Cruise ship tourism has grown considerably in recent years worldwide and is diversifying its products to develop new market niches. Tuscany has also experienced growth in this kind of tourism and Livorno is at the centre of it all.
Cruise ships are organized much like floating hotels, with a complete hospitality staff in addition to the usual ship's crew and meals, entertainment and leisure activities on board. A pleasure voyage on a cruise ship is a trip itself, since there are many things to do on board and it’s like being in a village, but generally also includes different destinations along the way.
Usually, when a cruise ship arrives in a harbour, passengers can choose from three options: they can stay on board, they can buy tour packages and take part in onshore excursions at the ports of call or they can visit a destination by themselves.
Many types of people go on a cruise holiday, so if you’re travelling as a family or a couple, as honeymooners or for your anniversary, or if you’re single, this post is aimed at helping you decide what to do when you disembark in Livorno.
Actually, there are two other ports in Tuscany connected with cruise tourism: Marina di Carrara and Portoferraio. Right now they’re developing this kind of tourism, but both are much smaller than Livorno.
Some information about the cruise terminal in Livorno
Piazzale dei Marmi 57123 Livorno
Tel. +39 0586 202901
Livorno is a "home port", a port of origin where cruise passengers embark. The Cruise Terminal offers a range of services such as a food court, a large living room with chairs and a hospitality desk with free Wi-Fi.
For cruise tourism, Livorno can be considered as a gateway to discover Tuscany. Livorno is a port where cruise passengers stop but not from where they start or end the cruise. Usually the ship stops for a day in Livorno and people visit a few places in Tuscany. Many cruise passengers expect to arrive in Livorno and visit Florence (100 km away), Pisa (20 km) and other iconic places in Tuscany. Here’s a list of alternatives.
A visit to Livorno
Disembarking in Livorno is a great opportunity to visit this Tuscan town that has much to offer. Livorno was founded in 1017 as one of the small coastal fortresses protecting Pisa, so it has a long history to tell. The oldest remainder of medieval Livorno is a fragment of two towers and a wall located inside the Fortezza Vecchia. What ensured Livorno’s fortune for centuries was its free port status, something that transformed it into an international trading centre. Don’t miss the Quartiere Venezia, a pretty canal-lined district and make a tour of the city’s canals. Another must see is the Terrazza Mascagni, a striking, wide belvedere overlooking the sea with checkered flooring. The Monumento dei quattro mori (Monument of the Four Moors) is the symbol of the city and the central market is its soul (read more on Tuscanycious: "Trip to Livorno: the Central Market and Cacciucco fish stew")
To know more about the town read this post: "Livorno: what to see and do in Tuscany’s multicultural"
A visit to Pisa
Train connections between Livorno and Pisa are frequent and take just 15 minutes. You just have to reach the station located a few minutes away by bus. Pisa is known especially for its Piazza dei Miracoli, where the Leaning Tower stands beside the Baptistery and the Duomo. If you just have one day to spend in town you should optimize your time and follow the advice we gave in this post with the top 10 of things to see and do in Pisa: "One day in Pisa: 10 things you HAVE to do!"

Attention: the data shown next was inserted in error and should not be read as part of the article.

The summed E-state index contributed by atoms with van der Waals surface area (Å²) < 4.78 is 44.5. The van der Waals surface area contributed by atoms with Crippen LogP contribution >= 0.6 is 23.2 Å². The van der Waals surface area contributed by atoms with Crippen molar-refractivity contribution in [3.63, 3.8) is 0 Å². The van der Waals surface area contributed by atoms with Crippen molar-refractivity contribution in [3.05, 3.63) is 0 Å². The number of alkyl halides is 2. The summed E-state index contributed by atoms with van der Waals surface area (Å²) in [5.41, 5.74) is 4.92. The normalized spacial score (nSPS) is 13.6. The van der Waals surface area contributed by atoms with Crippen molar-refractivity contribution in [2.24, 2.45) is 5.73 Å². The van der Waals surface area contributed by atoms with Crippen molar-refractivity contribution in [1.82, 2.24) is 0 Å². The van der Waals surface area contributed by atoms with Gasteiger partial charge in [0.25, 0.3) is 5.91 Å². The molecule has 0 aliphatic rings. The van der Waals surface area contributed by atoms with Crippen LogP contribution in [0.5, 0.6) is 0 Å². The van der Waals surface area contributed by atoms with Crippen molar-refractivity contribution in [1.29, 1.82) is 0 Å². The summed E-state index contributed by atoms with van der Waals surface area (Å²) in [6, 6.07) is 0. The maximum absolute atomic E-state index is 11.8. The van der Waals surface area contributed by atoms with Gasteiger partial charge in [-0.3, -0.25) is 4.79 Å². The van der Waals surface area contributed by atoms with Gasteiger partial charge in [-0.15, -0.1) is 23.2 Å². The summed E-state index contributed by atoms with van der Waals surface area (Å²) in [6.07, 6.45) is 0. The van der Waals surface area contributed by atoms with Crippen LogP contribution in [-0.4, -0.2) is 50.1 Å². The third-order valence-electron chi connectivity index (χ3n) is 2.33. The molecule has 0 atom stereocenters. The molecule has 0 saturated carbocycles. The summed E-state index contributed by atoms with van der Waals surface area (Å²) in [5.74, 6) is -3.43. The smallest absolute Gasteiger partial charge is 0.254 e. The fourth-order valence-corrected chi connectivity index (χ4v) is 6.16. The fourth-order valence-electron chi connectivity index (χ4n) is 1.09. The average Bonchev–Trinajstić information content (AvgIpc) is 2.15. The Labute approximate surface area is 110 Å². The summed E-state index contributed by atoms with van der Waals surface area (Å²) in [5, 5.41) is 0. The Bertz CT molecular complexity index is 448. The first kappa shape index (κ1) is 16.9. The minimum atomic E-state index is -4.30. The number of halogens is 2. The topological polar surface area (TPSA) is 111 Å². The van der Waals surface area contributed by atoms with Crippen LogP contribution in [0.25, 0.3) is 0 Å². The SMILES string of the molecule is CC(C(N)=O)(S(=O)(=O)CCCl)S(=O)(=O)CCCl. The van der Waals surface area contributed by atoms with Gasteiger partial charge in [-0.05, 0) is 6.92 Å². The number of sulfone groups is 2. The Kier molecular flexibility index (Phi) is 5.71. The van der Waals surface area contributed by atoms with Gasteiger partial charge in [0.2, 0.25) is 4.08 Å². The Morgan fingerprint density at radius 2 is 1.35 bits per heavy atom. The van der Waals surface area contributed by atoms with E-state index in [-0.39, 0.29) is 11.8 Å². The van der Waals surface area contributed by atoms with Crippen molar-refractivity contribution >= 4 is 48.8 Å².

A visit to Livorno’s surroundings
Near Livorno, there are charming villages characterized by paved streets, hushed churches and craft shops that seem to belong to another time. Here is an itinerary to get off the beaten path and see the hidden gems of the Etruscan coast: "8 fascinating hamlets near Livorno".
Another fascinating viewpoint is the castle of Boccale, a few kilometres south of Livorno: "The castle of Boccale near Livorno".
Near Livorno, over 20% of the territory is organized into parks, protected areas, nature and wildlife refuges so it’s a perfect destination for nature lovers. In addition, the Livorno area boasts many Etruscan and Roman settlements, such as those of Rosignano Marittimo, Cecina and Piombino, but also the Archaeological Park of San Silvestro, a veritable open-air museum. The area is called the Etruscan Coast and here you can find more information: "Livorno and the Etruscan Coast: the perfect destination for a Maggio Divino".
We suggest reading this post about the top 10 coastal towns around Livorno: "10 coastal towns in the province of Livorno".
A visit to Florence
Sometimes cruise ship ads don’t even mention Livorno, but consider it a necessary evil to visit Florence. Florence is indeed wonderful, so many cruise passengers go straight to the Tuscan capital to discover its beauties. In Florence, most of the tours stop in Piazzale Michelangelo, as well as offering a visit to the city. It’s almost impossible to condense the things to do in Florence in a list of 10, but we tried to concentrate on the main things in this post: "One day in Florence: 10 things you HAVE to do!"
One-day small cruise to the island of the Tuscan archipelago
Along the Tuscan coast, in particular from Castiglione della Pescaia (Grosseto), Livorno and Piombino, boat trips leave daily to islands in the Tuscan archipelago. These are tourists looking for alternative coastal experiences. These can be considered small daily cruises, but it’s not recommended that you combine them with your big cruise, also because the departures don’t match with the arrival at the port.
Read this post for more info: "The 7 islands of the Tuscan Archipelago and how to reach them"